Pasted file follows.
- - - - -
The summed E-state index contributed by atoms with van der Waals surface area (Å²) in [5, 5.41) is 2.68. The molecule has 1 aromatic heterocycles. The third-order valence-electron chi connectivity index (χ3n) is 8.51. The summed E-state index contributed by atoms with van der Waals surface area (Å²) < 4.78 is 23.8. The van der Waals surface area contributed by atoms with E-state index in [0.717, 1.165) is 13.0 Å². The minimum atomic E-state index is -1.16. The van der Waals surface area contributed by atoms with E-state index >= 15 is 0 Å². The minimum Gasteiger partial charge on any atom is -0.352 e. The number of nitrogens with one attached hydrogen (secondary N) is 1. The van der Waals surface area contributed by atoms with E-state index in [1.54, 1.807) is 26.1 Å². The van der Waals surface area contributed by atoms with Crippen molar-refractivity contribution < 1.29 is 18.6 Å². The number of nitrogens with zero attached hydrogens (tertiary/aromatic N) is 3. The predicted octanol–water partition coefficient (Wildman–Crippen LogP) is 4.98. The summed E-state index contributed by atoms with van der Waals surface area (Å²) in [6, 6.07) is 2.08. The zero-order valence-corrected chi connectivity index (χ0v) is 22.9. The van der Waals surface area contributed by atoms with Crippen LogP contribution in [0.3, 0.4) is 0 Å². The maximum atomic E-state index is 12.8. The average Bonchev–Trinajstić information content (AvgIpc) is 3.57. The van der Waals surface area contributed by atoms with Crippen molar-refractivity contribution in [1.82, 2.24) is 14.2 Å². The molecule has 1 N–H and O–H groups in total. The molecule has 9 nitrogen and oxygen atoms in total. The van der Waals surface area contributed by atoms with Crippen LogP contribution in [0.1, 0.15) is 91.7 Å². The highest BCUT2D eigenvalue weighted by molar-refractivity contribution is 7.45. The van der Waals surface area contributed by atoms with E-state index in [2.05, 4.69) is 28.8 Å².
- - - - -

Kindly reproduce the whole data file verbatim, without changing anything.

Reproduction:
The summed E-state index contributed by atoms with van der Waals surface area (Å²) in [5, 5.41) is 2.68. The molecule has 1 aromatic heterocycles. The third-order valence-electron chi connectivity index (χ3n) is 8.51. The summed E-state index contributed by atoms with van der Waals surface area (Å²) < 4.78 is 23.8. The van der Waals surface area contributed by atoms with E-state index in [0.717, 1.165) is 13.0 Å². The minimum atomic E-state index is -1.16. The van der Waals surface area contributed by atoms with E-state index >= 15 is 0 Å². The minimum Gasteiger partial charge on any atom is -0.352 e. The number of nitrogens with one attached hydrogen (secondary N) is 1. The van der Waals surface area contributed by atoms with E-state index in [1.54, 1.807) is 26.1 Å². The van der Waals surface area contributed by atoms with Crippen molar-refractivity contribution < 1.29 is 18.6 Å². The number of nitrogens with zero attached hydrogens (tertiary/aromatic N) is 3. The predicted octanol–water partition coefficient (Wildman–Crippen LogP) is 4.98. The summed E-state index contributed by atoms with van der Waals surface area (Å²) in [6, 6.07) is 2.08. The zero-order valence-corrected chi connectivity index (χ0v) is 22.9. The van der Waals surface area contributed by atoms with Crippen LogP contribution in [0.3, 0.4) is 0 Å². The maximum atomic E-state index is 12.8. The average Bonchev–Trinajstić information content (AvgIpc) is 3.57. The van der Waals surface area contributed by atoms with Crippen molar-refractivity contribution in [1.82, 2.24) is 14.2 Å². The molecule has 1 N–H and O–H groups in total. The molecule has 9 nitrogen and oxygen atoms in total. The van der Waals surface area contributed by atoms with Crippen LogP contribution in [0.1, 0.15) is 91.7 Å². The highest BCUT2D eigenvalue weighted by molar-refractivity contribution is 7.45. The van der Waals surface area contributed by atoms with E-state index in [2.05, 4.69) is 28.8 Å².